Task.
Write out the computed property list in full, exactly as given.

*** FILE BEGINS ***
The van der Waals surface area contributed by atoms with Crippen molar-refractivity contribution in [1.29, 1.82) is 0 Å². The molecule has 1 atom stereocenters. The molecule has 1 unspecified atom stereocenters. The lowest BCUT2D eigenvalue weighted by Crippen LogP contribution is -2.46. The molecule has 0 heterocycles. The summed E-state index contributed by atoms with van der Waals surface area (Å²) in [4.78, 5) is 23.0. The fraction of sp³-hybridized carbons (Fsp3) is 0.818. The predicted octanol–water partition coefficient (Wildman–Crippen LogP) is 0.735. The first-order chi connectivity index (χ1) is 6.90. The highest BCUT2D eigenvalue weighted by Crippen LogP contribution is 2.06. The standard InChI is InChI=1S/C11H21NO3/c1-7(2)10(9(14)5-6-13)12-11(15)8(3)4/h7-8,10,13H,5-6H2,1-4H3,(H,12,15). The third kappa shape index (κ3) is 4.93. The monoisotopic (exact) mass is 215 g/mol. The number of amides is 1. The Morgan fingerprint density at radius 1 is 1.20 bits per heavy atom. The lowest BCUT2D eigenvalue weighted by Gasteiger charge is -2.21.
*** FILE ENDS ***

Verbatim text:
The van der Waals surface area contributed by atoms with Crippen molar-refractivity contribution in [1.29, 1.82) is 0 Å². The molecule has 1 atom stereocenters. The molecule has 1 unspecified atom stereocenters. The lowest BCUT2D eigenvalue weighted by Crippen LogP contribution is -2.46. The molecule has 0 heterocycles. The summed E-state index contributed by atoms with van der Waals surface area (Å²) in [4.78, 5) is 23.0. The fraction of sp³-hybridized carbons (Fsp3) is 0.818. The predicted octanol–water partition coefficient (Wildman–Crippen LogP) is 0.735. The first-order chi connectivity index (χ1) is 6.90. The highest BCUT2D eigenvalue weighted by Crippen LogP contribution is 2.06. The standard InChI is InChI=1S/C11H21NO3/c1-7(2)10(9(14)5-6-13)12-11(15)8(3)4/h7-8,10,13H,5-6H2,1-4H3,(H,12,15). The third kappa shape index (κ3) is 4.93. The monoisotopic (exact) mass is 215 g/mol. The number of amides is 1. The Morgan fingerprint density at radius 1 is 1.20 bits per heavy atom. The lowest BCUT2D eigenvalue weighted by Gasteiger charge is -2.21.